Lawyers Educate Retailers on the Sale of Cold Medicine

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Lawyers Educate Retailers on the Sale of Cold Medicine

ATLANTA -- Members of the North American South Asian Bar Association and IndusBar of Georgia presented "Know Your Rights," an educational session hosted by the Atlanta Retailers Association focusing on the sale of cold medicine to more than 200 convenience operators and employees here.

The presenters taught attendees the laws and regulations pertaining to the sale of certain cold medicines. It began with a discussion about the arrest of 49 convenience store owners and employees in Rome, Ga., on charges of the illegal sale of the precursors to methamphetamine. Of those 49, 44 were of South Asian decent.

Georgia is one of many states that recently passed laws to restrict the sale of certain cold medicines such as Sudafed, and retailers were notified to be suspicious of sales involving charcoal, coffee filters, aluminum foil and kitty litter.

Speakers included a federal narcotics prosecutor, a Gwinnett County assistant district attorney, a criminal defense attorney and an immigration lawyer.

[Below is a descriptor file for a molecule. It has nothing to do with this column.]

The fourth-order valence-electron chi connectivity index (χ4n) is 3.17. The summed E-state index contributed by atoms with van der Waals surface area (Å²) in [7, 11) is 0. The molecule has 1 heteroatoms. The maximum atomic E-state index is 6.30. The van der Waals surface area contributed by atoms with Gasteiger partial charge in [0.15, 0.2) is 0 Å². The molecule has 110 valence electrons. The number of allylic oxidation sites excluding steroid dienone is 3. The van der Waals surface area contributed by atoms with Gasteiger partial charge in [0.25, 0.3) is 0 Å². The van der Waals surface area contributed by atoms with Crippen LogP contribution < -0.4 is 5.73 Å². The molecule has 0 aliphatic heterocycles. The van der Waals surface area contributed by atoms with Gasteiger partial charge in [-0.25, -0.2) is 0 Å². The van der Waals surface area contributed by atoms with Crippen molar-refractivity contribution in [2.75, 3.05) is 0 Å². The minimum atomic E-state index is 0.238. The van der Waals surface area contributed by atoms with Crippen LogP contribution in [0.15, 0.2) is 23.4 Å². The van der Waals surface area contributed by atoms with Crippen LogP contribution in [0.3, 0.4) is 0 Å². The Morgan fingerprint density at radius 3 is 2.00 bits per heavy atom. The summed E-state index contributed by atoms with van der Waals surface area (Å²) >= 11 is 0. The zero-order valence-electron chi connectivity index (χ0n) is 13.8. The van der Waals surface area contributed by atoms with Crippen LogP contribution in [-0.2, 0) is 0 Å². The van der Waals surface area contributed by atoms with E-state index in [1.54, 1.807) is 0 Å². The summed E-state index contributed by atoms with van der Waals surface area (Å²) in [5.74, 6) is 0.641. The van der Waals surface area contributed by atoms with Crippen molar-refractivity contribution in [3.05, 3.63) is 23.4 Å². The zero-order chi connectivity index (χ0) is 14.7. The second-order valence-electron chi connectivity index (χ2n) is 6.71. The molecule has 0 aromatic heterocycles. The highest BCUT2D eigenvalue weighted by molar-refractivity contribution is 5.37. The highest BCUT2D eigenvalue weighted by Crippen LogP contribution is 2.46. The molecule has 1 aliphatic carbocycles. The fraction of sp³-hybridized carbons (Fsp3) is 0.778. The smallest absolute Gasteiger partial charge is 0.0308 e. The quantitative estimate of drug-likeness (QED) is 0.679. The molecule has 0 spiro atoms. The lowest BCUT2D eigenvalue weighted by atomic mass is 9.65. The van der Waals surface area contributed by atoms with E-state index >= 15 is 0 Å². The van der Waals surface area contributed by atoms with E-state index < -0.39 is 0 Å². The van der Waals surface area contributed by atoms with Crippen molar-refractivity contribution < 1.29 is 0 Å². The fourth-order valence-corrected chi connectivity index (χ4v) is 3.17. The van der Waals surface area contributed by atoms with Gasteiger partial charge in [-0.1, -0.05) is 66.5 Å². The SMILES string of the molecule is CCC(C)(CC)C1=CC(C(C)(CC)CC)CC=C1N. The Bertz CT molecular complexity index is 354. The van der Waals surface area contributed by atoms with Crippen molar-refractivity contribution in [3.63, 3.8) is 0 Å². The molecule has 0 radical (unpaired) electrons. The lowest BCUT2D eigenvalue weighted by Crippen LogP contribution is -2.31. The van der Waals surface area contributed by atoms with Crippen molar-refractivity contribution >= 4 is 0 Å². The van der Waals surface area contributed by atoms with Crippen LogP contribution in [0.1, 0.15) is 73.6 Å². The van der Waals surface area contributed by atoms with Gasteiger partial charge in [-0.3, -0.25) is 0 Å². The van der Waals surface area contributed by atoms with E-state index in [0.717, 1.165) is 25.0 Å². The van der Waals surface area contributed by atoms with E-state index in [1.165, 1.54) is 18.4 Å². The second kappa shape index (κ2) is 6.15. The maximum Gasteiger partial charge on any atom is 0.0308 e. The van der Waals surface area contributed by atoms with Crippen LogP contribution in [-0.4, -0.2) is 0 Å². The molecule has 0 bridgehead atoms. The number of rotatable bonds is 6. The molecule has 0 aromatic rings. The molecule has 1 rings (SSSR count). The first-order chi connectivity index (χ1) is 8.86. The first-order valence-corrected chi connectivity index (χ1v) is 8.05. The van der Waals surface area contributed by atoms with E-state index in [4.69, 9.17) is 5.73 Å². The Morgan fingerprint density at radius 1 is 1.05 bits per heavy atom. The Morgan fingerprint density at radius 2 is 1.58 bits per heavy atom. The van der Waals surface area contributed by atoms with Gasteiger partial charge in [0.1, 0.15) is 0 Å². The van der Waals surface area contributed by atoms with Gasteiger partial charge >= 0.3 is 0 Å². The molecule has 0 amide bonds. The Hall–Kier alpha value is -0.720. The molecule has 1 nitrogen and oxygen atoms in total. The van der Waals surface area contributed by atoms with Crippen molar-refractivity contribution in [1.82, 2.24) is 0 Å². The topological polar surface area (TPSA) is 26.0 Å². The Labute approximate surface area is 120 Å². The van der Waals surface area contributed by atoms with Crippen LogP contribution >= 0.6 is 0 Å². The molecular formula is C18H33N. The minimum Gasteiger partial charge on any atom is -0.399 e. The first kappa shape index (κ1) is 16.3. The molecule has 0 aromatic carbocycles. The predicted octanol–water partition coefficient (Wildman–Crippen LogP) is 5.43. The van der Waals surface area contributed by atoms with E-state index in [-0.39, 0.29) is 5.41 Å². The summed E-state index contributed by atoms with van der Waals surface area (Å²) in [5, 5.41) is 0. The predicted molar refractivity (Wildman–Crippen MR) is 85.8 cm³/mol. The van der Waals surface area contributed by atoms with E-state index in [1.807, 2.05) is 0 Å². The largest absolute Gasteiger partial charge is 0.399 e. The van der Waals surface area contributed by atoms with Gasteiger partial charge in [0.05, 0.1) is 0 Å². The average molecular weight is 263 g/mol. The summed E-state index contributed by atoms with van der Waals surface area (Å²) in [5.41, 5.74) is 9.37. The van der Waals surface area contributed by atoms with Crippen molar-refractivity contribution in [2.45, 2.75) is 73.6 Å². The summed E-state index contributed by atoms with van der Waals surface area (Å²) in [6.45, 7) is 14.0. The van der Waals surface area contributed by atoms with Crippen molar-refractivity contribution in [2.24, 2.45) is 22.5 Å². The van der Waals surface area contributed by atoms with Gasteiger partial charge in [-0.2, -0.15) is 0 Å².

"The use and manufacture of methamphetamines has skyrocketed primarily because it can be made from everyday products," said speaker Dave Vatti, assistant U.S. attorney from Connecticut. "And convenience and grocery stores are in the forefront," he added.

Federal limitations on the amount of drugs containing pseudoephedrine went into effect on Sept. 30. In the law, drugs containing the ingredient must be locked behind counters and are limited in the amount that someone can buy in a month. The law also requires purchasers to supply a photo ID for the drug and retailers to keep the purchaser's information for at least two years after purchase, according to the Food and Drug Administration's Web site. For single serve drugs containing less than 60 milligrams, the information does not have to be recorded, however the drugs must still be kept behind the counter.